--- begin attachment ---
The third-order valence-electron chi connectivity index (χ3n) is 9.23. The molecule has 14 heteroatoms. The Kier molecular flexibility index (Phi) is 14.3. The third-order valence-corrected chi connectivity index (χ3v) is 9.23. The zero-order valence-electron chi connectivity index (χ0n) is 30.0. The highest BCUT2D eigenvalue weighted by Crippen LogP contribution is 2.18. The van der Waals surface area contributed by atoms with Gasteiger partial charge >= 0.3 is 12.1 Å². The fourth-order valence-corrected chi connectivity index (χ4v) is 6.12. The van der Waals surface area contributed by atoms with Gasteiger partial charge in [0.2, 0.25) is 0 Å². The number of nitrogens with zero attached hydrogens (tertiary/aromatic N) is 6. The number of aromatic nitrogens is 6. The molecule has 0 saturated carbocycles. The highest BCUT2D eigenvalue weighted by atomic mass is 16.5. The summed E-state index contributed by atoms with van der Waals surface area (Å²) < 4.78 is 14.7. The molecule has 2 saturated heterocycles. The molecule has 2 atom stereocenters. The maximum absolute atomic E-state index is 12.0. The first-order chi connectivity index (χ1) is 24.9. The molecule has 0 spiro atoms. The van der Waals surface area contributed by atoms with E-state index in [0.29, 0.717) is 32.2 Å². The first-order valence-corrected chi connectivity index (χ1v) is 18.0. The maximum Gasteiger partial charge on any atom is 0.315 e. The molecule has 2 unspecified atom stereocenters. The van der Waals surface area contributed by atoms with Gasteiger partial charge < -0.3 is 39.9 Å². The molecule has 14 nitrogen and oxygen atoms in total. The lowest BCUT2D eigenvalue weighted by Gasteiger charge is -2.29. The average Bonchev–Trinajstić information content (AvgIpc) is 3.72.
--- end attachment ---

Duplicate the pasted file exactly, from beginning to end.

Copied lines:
The third-order valence-electron chi connectivity index (χ3n) is 9.23. The molecule has 14 heteroatoms. The Kier molecular flexibility index (Phi) is 14.3. The third-order valence-corrected chi connectivity index (χ3v) is 9.23. The zero-order valence-electron chi connectivity index (χ0n) is 30.0. The highest BCUT2D eigenvalue weighted by Crippen LogP contribution is 2.18. The van der Waals surface area contributed by atoms with Gasteiger partial charge >= 0.3 is 12.1 Å². The fourth-order valence-corrected chi connectivity index (χ4v) is 6.12. The van der Waals surface area contributed by atoms with Gasteiger partial charge in [0.2, 0.25) is 0 Å². The number of nitrogens with zero attached hydrogens (tertiary/aromatic N) is 6. The number of aromatic nitrogens is 6. The molecule has 0 saturated carbocycles. The highest BCUT2D eigenvalue weighted by atomic mass is 16.5. The summed E-state index contributed by atoms with van der Waals surface area (Å²) < 4.78 is 14.7. The molecule has 2 saturated heterocycles. The molecule has 2 atom stereocenters. The maximum absolute atomic E-state index is 12.0. The first-order chi connectivity index (χ1) is 24.9. The molecule has 0 spiro atoms. The van der Waals surface area contributed by atoms with E-state index in [0.29, 0.717) is 32.2 Å². The first-order valence-corrected chi connectivity index (χ1v) is 18.0. The maximum Gasteiger partial charge on any atom is 0.315 e. The molecule has 2 unspecified atom stereocenters. The van der Waals surface area contributed by atoms with Gasteiger partial charge < -0.3 is 39.9 Å². The molecule has 14 nitrogen and oxygen atoms in total. The lowest BCUT2D eigenvalue weighted by Gasteiger charge is -2.29. The average Bonchev–Trinajstić information content (AvgIpc) is 3.72.